They watched the multiple independent re-entry vehicles approach in the night sky, illuminated by a string of bright lights along their exteriors. The AI system guided the vehicles along a predetermined trajectory towards the planet. The next succession, fired from the nearest planet’s surface, was already on its way to Exilon 5. The race wouldn’t live long enough to witness their arrival.
The multi-launch command came from the Zodiac 117B ship which hovered in the great expanse above Exilon 5. The super heavy-lift vehicles, tightly packed with as many cluster bombs as possible, contained terraforming chemicals. Solid-fuel engine rockets drove the expendable vehicles towards the atmosphere where their outer shrouds would separate away and burn up. With just one chance to get the rockets there safely, force fields protected the shrouds to prevent the payload from early destruction. The bombs would alter the atmosphere. A successful strike would result in many unavoidable deaths.
The MIRVs, specifically designed to make light work of the atmospheric layer, tore through space towards the planet. When the terraforming process was over, others could begin the next phase of the operation.
The race huddled together, unsure what the lights were or where they had originated from. Some of their young continued to chase each other, oblivious to the danger above them. Those with stronger empathic abilities picked up on the mood of the adults and clung to them for protection.
Distant rumbling filled the skies as thousands of MIRVs burned bright upon entry. They resembled stars, except they were growing in size. There was no immediate sanctuary for the race, no place for them to hide in the desolate open. So they watched and waited. Some had already sought refuge in the tunnels beneath the surface. Others remained above ground. Their silence was punctuated by the sound of heavy breathing and bare feet scuffling across the earth as their young continued to chase each other.
The AI system deactivated the force fields around each launch vehicle and the outer shrouds fell away piece by piece. A flimsy wire mesh remained to protect the payload. Shiny chemical-filled spheres jostled about inside their last housing, eager to break loose with every twist of hot metal. As the mesh cage disintegrated, several spheres broke free, clashing together and cracking open on impact. Hot liquids and inert gases leached out from their containers and quickly merged. The liquid toxins dropped to the earth like rain. The gases, slightly heavier than the atmosphere, sank more slowly. As more bombs broke free, the payload leached out of tiny fissures that had appeared in their design. A thick gas cloud lingered just below the skyline, waiting.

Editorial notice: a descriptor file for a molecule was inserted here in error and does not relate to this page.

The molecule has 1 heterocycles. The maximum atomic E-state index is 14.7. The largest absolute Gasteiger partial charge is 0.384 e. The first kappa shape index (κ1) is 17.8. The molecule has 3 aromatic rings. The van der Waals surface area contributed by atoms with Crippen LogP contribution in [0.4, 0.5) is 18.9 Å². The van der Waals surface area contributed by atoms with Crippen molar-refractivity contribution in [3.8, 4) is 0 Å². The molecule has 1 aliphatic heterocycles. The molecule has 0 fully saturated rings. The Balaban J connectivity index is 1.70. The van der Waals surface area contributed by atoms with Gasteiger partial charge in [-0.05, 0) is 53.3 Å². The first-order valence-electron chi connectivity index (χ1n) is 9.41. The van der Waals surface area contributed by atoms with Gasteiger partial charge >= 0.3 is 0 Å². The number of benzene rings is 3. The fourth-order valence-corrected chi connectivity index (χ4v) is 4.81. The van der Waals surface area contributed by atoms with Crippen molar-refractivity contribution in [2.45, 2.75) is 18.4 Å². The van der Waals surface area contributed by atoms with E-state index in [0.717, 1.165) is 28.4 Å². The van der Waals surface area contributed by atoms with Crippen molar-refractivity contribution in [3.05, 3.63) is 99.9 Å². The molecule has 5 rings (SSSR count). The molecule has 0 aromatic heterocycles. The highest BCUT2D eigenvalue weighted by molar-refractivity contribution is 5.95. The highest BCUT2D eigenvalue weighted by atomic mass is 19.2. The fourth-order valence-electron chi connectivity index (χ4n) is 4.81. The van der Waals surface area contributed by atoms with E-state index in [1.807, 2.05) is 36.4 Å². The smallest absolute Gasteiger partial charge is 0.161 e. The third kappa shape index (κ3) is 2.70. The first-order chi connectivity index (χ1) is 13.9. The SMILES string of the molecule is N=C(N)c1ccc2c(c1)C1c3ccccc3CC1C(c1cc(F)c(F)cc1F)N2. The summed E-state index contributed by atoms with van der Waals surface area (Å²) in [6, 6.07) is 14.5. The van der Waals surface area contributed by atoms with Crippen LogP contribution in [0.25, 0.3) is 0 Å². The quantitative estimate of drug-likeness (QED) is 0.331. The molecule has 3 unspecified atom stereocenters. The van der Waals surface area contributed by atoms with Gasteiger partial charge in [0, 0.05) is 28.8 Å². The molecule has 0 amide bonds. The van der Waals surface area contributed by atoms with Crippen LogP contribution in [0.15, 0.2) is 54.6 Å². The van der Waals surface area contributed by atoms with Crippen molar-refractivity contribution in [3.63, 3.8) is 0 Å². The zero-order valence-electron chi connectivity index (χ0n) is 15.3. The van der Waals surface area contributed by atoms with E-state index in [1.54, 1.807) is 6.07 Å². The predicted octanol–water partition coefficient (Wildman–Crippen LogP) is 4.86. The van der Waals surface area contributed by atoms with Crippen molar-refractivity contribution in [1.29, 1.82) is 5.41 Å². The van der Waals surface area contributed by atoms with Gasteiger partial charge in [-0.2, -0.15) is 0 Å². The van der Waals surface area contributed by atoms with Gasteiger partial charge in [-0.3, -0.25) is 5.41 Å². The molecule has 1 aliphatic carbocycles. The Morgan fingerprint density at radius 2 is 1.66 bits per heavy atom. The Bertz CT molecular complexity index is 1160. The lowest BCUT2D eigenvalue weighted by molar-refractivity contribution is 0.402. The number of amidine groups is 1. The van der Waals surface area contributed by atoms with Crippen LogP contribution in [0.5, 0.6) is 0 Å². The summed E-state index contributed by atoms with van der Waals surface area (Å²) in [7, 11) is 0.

Few moved as the lights neared them. They sensed the immediate change in the air. The young lost their enthusiasm for the chasing game.
The first drops of acid rain hit their faces and burned their skin. The air transformed into static as the terraforming chemicals disrupted the electrons around them. The statically charged air nipped at their skin.
Dropping to their knees, they picked up handfuls of soggy earth and smeared it over their faces, their chests, their arms and legs, to lessen the effects of the static. The acid rain-sodden ground only aggravated their condition. The adults’ screams pierced the contaminated air. Hot, salty tears fell from their inflamed eyes. The young, equally afflicted, struggled to stay on their feet. Shiny spheres dropped to the earth in bundles, splitting apart and unleashing their gases just before impact. The chemicals worked silently on the races’ breathing, forcing several of them to the ground.
Broken pieces from the cluster bombs rained down as the last of the mesh cages melted away. Unbroken bombs transformed into mini projectiles, destroying anything they touched. The liquid chemicals sprayed upwards and out, falling like a gentle mist.
With heavy legs and weak bodies, they staggered towards the tunnels for protection. Some crawled with young on their backs, exhausted from the effort of breathing.
New lights appeared in the skies, brighter and bigger than the ones before. These were not MIRVs designed to break apart. These did not carry explosives. Their sole purpose was to ignite the gases and permanently alter the atmosphere. Their impact was controlled, their explosions timed. Little remained in the aftermath, and whatever had survived would not last for long.
The controllers aboard the Zodiac 117B monitored the MIRVs’ trajectory closely. They reported to unseen people about the even dispersion of gases across the sky. The liquid that had seeped into the soil would correct the pH balance so the terrain would accept plants and trees at a faster rate.
Everything had happened exactly as planned. It would be a while before they could inhabit the planet, but for now, Stage One was complete. They would make time to celebrate properly when they arrived back on Earth.